Fortunately there's only a handful of such awkward moments and what ultimately dominates the film are universal messages encouraging bravery, honor and love - making it a great movie to watch with family. With 15 books total in Lasky's series, and this film only covering books one to three, it seems there's plenty of material left for sequels. Box office returns also seem significant enough that "Legend of the Guardians" will likely be just the first of several Ga'Hoole sagas.


Video Quality: 5/5

The film is accurately framed at 2.40:1 and presented in 1080p with the AVC codec. As we've come to expect from high resolution, computer animated productions, the image on Blu-ray looks flawless. Detail is exceptional with various feather and down textures, as well as shots of the star-filled night sky. Colors are deep and well saturated, black levels are inky and stable, and contrast displays the full range of values with no signs of compression. The image also shows no signs of excessive digital sharpening or noise reduction measures.

The movie's release on Blu-ray includes both 2D and 3D versions. Given the 2D's impeccable presentation, I'm naturally curious how it holds up in 3D. The spectacular three-dimensional quality of the audio track, however, makes me even more intrigued about the 3D experience, more so with this than any other title so far.

Audio Quality: 5/5
The 5.1 DTS-HD Master Audio mix is a beauty, featuring seamless panning effects, effective directional cues, and a crisp, well-integrated center channel. LFE is also deep and clean, giving a nicely three-dimensional and dynamic track an impressive foundation. Scene highlights include Soren and Gylfie's escape, the rainstorm training, and the climactic owl battle, but what I found most memorable were the directional effects on the vocals. Used simply when characters move out of frame or circle each other - which happens fairly often given much of their time is spent in flight - the effect is wonderfully subtle but also remarkable for the sense of spatial depth it gives to the viewing. This is definitely one of the more impressive tracks I've heard this year.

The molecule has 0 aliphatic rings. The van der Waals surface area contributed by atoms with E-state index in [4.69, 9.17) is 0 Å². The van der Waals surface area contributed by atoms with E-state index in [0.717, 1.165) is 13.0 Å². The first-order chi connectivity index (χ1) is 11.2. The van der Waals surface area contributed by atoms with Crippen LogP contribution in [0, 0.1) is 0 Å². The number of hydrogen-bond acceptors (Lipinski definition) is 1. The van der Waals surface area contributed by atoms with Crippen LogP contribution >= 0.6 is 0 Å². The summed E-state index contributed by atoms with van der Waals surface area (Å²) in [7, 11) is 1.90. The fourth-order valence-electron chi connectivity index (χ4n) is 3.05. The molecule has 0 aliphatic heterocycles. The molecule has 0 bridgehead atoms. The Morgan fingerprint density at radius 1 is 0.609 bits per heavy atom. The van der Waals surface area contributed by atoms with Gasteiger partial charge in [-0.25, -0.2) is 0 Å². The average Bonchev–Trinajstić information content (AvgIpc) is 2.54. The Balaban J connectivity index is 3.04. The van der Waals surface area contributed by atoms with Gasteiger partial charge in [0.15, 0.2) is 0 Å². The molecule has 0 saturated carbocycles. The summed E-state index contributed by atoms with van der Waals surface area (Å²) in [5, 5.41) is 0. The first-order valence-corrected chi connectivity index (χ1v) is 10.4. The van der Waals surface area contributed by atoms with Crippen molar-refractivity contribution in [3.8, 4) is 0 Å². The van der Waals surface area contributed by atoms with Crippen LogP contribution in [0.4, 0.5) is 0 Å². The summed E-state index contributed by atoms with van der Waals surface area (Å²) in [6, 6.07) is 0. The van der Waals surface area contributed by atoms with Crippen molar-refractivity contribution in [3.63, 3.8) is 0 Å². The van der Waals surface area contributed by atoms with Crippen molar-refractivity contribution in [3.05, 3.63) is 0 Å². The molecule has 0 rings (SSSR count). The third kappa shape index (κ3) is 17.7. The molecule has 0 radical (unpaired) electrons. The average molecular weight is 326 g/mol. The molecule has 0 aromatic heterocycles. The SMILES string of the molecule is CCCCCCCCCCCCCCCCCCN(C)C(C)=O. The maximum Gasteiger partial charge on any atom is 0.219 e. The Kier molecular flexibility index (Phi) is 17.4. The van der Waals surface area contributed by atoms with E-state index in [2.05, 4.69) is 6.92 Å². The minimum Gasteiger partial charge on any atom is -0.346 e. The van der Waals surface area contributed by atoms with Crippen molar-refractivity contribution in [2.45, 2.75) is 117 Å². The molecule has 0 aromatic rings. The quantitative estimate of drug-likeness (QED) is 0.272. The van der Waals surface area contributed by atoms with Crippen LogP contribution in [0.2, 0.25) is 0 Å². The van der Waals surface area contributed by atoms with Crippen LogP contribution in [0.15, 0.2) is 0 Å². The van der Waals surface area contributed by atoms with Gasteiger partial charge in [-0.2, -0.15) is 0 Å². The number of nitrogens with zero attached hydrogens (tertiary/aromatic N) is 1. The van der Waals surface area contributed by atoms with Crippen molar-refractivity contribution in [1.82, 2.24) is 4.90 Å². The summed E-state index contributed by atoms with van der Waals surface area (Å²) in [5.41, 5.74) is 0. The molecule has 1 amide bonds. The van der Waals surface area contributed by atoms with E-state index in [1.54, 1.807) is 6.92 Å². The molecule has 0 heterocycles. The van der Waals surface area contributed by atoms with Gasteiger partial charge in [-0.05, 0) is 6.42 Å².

Special Features: 4/5
The picture-in-picture "Maximum Kid Mode" feature offers the most substantial behind-the-scenes content. Though it's aimed towards kids, adults should find plenty to appreciate as well. It's just unfortunate there's not a way to access the material outside of watching the entire feature. The rest of the extras are a bit more juvenile in tone, but also brief, which should go over well with all members of the household. The DVD and digital copy versions continue to be a nice convenience.


True Guardians of the Earth (15:09, HD): Rico Rodriguez from "Modern Family" and Digger the Owl (David Wenham) explore various owl species and their characteristics.


Maximum "Kid" Mode (1:47:11): Warner's "Maximum Movie Mode" feature gets juvenile, but only in concept. Covering major phases of the animation production process, the picture-in-picture content actually provides a very good overview of the animated fimmaking process, appealing for both children and adults alike. Of course there are diversions meant for the younger set - like quizzes about the types of owls represented by some of the characters - but they're pretty innocuous and brief. The branching video pieces - mostly involving information about owls and their behavior - adds about 10 minutes to the overall run time, but are still pretty interesting.


Legend of the Guardians: Armor Up with Soren and Eglantine (HD): Dress Soren and Eglantine in matching outfits and get thematically appropriate encouragements.